Grounds for Divorce
Pennsylvania recognizes both fault and no-fault grounds for divorce. Fault grounds include willful desertion, adultery, cruelty, and bigamy. Couples may also file for divorce based on a no-fault ground: the irretrievable breakdown of the marriage.
In Pennsylvania, a couple may also mutually consent to a divorce by stating that the marriage was irretrievably broken. Each party must submit a sworn statement consenting to the divorce. If there is no mutual consent, then the parties must submit sworn statements that they have lived separate and apart for at least two years. If either of the spouses deny any of the allegations in the divorce papers, and the court determines that there's a reasonable expectation of reconciliation, then the judge may continue the matter for up to four months so that the couple can seek counseling.
(For more information, see Grounds for Divorce in Pennsylvania.)
Residency Requirement and Waiting Period
To file for divorce in Pennsylvania, one spouse must have been a resident of the state for at least six months immediately before the filing. The divorce can be filed in the county in which either party lives.
There’s a waiting period before the divorce can be finished: a couple filing for divorce under mutual consent must wait at least 90 days from filing before the court will enter a divorce judgment.
Upon divorce, courts in Pennsylvania will equitably divide the marital assets between two spouses. A judge will decide what is fair and just by evaluating several factors, including the length of the marriage, prior marriages of either party, each party’s needs and resources, each party’s contribution to the marriage, and the standard of living established during the marriage. Any property that was acquired during the marriage will be presumed to be marital property regardless of how title was held.
Even if one of the spouses cites a fault ground as a reason for the divorce, it will not impact how the property is distributed.
(To learn more, see How Property is Divided in a Pennsylvania Divorce.)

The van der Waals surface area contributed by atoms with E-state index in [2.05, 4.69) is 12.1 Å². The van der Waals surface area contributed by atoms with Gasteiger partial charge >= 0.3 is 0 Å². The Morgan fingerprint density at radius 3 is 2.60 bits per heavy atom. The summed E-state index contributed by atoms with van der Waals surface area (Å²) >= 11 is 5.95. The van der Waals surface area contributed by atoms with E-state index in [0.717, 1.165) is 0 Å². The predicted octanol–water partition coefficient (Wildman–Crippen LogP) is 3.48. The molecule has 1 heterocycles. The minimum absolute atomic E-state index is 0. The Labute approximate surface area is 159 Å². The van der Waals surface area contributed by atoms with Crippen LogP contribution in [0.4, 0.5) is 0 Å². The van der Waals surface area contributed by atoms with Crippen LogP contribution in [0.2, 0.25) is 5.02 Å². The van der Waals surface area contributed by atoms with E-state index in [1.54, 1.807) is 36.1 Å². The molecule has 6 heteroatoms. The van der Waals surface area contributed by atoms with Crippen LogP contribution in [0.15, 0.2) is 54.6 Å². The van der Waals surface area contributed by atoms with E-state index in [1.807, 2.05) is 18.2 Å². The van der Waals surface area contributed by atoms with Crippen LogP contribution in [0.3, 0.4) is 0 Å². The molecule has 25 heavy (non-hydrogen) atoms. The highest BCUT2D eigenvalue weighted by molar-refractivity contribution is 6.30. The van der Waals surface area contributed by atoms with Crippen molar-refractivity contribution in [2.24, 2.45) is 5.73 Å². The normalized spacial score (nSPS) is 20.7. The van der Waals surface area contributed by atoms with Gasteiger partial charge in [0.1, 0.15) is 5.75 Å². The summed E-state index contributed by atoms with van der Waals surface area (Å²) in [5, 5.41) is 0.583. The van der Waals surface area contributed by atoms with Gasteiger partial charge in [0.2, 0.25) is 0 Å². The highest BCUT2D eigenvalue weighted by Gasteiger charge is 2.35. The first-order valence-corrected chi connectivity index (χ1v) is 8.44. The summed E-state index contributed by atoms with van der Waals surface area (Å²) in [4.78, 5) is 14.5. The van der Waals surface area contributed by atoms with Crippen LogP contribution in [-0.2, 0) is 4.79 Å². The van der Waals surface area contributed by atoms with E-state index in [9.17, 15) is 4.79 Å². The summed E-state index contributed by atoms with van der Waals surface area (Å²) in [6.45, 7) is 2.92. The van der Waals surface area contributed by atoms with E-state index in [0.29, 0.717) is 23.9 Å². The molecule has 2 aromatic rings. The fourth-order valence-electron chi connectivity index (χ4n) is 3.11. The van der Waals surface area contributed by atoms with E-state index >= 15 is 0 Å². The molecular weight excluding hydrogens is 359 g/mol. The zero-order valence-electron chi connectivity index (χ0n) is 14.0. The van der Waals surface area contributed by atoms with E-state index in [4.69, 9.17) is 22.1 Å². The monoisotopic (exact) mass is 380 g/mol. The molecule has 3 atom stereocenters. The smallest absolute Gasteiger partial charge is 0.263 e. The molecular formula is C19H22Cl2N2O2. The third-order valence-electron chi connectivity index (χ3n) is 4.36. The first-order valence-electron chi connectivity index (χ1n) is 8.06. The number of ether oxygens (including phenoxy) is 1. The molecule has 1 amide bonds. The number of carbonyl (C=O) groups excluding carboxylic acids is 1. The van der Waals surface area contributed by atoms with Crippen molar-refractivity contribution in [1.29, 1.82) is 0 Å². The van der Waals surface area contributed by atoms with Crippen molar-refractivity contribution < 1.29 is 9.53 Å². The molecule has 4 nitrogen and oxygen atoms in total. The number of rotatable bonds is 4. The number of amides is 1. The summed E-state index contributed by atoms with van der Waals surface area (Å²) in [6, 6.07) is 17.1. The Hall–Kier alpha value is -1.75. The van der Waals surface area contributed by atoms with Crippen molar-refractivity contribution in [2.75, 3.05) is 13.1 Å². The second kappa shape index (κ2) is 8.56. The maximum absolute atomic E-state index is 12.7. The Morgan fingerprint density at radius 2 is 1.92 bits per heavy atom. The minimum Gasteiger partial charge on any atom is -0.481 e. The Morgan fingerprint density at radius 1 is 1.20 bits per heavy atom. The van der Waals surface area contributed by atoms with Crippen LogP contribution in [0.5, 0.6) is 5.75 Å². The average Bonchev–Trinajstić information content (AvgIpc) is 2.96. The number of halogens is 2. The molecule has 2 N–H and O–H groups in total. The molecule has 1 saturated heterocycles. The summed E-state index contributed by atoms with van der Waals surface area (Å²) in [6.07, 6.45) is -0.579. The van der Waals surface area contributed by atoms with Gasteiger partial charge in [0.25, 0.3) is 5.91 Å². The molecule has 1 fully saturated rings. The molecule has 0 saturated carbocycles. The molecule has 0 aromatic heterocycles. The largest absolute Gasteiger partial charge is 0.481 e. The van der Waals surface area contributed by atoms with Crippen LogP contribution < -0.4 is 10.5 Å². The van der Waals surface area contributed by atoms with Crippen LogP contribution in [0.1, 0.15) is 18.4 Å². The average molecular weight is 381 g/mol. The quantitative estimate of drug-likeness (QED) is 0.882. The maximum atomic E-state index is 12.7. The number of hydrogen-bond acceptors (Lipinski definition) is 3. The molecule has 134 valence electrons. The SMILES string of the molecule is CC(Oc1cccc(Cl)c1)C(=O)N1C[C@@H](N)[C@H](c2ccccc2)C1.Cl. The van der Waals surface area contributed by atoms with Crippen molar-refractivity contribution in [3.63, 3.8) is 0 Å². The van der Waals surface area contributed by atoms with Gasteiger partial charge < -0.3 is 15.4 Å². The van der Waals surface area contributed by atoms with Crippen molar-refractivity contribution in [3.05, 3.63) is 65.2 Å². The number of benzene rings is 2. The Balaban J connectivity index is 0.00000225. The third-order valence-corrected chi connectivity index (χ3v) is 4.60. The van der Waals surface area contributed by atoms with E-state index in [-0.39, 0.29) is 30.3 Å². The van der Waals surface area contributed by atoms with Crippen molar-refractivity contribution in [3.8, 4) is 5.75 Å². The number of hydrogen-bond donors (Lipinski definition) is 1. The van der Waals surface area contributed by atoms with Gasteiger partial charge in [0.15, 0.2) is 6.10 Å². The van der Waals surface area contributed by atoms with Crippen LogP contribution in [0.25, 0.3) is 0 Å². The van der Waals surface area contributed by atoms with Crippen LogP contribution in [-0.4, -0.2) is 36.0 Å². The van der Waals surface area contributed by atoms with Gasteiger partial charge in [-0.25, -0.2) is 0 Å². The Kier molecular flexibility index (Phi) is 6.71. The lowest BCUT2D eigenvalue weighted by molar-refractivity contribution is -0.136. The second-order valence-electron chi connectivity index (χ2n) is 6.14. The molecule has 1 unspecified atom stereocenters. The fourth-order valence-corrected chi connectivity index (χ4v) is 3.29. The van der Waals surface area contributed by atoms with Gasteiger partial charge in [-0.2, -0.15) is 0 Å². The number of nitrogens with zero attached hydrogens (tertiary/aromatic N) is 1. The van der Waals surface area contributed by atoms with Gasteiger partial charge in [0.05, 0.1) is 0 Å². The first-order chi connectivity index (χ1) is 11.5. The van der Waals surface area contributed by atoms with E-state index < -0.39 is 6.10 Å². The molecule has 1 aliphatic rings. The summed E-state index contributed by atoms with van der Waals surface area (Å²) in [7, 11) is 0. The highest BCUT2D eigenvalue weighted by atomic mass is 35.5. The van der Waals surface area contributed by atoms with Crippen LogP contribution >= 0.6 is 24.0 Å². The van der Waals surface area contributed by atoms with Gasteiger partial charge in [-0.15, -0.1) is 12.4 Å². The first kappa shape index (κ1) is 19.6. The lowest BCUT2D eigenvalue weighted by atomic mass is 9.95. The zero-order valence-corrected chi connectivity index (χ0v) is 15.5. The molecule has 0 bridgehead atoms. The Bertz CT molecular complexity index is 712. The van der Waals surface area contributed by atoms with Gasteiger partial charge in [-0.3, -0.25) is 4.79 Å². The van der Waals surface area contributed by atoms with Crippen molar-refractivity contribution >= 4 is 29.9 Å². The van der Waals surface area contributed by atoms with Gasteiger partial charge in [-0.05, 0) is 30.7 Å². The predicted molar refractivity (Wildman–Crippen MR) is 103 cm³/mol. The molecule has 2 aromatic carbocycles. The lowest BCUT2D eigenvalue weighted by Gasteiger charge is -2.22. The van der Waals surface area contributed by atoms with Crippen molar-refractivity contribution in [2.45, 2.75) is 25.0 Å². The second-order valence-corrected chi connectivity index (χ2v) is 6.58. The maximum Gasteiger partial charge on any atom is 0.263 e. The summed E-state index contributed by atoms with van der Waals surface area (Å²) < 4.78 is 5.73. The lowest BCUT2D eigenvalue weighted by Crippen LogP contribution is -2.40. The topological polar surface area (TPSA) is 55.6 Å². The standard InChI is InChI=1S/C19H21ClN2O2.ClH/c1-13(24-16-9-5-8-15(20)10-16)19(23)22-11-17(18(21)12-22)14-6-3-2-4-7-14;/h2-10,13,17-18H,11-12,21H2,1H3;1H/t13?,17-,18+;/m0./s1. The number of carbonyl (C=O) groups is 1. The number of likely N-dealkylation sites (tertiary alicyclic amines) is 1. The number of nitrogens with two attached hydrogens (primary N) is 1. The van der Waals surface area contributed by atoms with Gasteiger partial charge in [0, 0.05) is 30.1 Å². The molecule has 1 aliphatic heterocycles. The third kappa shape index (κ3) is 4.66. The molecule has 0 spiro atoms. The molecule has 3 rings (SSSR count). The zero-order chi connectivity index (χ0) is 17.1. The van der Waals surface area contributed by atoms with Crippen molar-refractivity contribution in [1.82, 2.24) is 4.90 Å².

Either spouse may request an alimony award from the other spouse. To decide whether to award alimony, the court looks at each party’s earning capacities, income, assets and liabilities, and the parties’ physical, emotional, and mental conditions. For example, if the parties are relatively equal in earning capacity, needs, and resources, it is unlikely that the court will grant alimony. However, if one party was the homemaker and contributed to the household by supporting the other spouse’s education or training, the court is more likely to grant a request for alimony.
(Find out the detail about spousal support laws in, Understanding and Calculating Alimony in Pennsylvania.)
The Pennsylvania child support guidelines balance the ability of the parent to support the child with the child’s reasonable needs. The guidelines use the supporting parent’s net income but allow for certain exceptions in the case of unusual needs or extraordinary expenses. In each court proceeding for child support, the judge will also order that one of the parents must provide health insurance for the child. Information about child support payment guidelines can be found at the for Pennsylvania Child Support Program website.
The court will use the best interests of the child standard when determining custody. This means that the court will consider the following factors: which parent would be more likely to encourage continuing contact between the child and the other parent; whether there has been family abuse or a history of drug or alcohol abuse by either parent; which parent would provide a more loving and stable environment; and any other factors the court considers important.
(See Pennsylvania Child Custody and the Child Best Interests for details on how courts make these important decisions.)
If the parents don’t agree on custody, the court may require each parent to submit a parenting plan laying out that parent’s proposal for care and custody of the child. The parenting plan would include a schedule of parenting time, child care and transportation arrangements, and any other important decisions involving the child. The judge would base the custody decision on the competing parenting plans.
In Pennsylvania, there are special rules regarding a parent relocating with the child. Generally, in order for one parent to move with the child, the other parent must consent to the move or the court must approve of the move. If the other parent does not consent to the move, then a hearing will take place to establish whether the relocation or a modification of the custody agreement is appropriate. At the hearing, the parent who wishes to move with the child has the burden to show the court that the move would be in the best interests of the child. The court would consider how the relocation will impact the child and the child’s relationship with the other parent and how the parents expect to preserve that relationship. The child’s preference would also be taken into account.